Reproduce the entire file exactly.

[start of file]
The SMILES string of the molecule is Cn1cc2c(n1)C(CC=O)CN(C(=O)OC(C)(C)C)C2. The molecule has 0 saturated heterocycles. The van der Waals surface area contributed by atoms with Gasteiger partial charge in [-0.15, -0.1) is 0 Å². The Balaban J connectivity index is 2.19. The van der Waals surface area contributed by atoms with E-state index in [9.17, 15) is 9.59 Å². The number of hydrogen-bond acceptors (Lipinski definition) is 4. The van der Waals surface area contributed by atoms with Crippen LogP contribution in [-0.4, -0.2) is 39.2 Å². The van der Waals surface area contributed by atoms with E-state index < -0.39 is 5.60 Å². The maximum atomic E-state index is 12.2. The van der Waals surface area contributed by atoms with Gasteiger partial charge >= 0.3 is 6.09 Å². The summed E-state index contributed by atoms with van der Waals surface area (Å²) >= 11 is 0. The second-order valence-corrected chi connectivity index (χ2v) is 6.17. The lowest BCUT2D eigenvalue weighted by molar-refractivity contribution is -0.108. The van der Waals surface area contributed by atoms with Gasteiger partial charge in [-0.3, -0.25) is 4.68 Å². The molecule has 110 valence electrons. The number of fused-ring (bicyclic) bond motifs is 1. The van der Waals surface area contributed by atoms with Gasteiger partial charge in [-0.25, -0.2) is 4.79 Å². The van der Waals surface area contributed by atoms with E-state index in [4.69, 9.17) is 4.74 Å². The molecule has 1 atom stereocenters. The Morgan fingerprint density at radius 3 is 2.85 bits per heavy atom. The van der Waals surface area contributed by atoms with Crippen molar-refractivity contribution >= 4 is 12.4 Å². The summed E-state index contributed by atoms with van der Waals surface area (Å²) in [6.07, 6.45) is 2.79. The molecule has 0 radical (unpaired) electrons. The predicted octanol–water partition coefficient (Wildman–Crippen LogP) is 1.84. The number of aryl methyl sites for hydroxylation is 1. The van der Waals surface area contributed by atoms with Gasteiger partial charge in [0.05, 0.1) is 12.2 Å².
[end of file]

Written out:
The SMILES string of the molecule is Cn1cc2c(n1)C(CC=O)CN(C(=O)OC(C)(C)C)C2. The molecule has 0 saturated heterocycles. The van der Waals surface area contributed by atoms with Gasteiger partial charge in [-0.15, -0.1) is 0 Å². The Balaban J connectivity index is 2.19. The van der Waals surface area contributed by atoms with E-state index in [9.17, 15) is 9.59 Å². The number of hydrogen-bond acceptors (Lipinski definition) is 4. The van der Waals surface area contributed by atoms with Crippen LogP contribution in [-0.4, -0.2) is 39.2 Å². The van der Waals surface area contributed by atoms with E-state index < -0.39 is 5.60 Å². The maximum atomic E-state index is 12.2. The van der Waals surface area contributed by atoms with Gasteiger partial charge >= 0.3 is 6.09 Å². The summed E-state index contributed by atoms with van der Waals surface area (Å²) >= 11 is 0. The second-order valence-corrected chi connectivity index (χ2v) is 6.17. The lowest BCUT2D eigenvalue weighted by molar-refractivity contribution is -0.108. The van der Waals surface area contributed by atoms with Gasteiger partial charge in [-0.3, -0.25) is 4.68 Å². The molecule has 110 valence electrons. The number of fused-ring (bicyclic) bond motifs is 1. The van der Waals surface area contributed by atoms with Gasteiger partial charge in [-0.25, -0.2) is 4.79 Å². The van der Waals surface area contributed by atoms with E-state index in [4.69, 9.17) is 4.74 Å². The molecule has 1 atom stereocenters. The Morgan fingerprint density at radius 3 is 2.85 bits per heavy atom. The van der Waals surface area contributed by atoms with Crippen molar-refractivity contribution >= 4 is 12.4 Å². The summed E-state index contributed by atoms with van der Waals surface area (Å²) in [6.07, 6.45) is 2.79. The molecule has 0 radical (unpaired) electrons. The predicted octanol–water partition coefficient (Wildman–Crippen LogP) is 1.84. The number of aryl methyl sites for hydroxylation is 1. The van der Waals surface area contributed by atoms with Gasteiger partial charge in [0.05, 0.1) is 12.2 Å².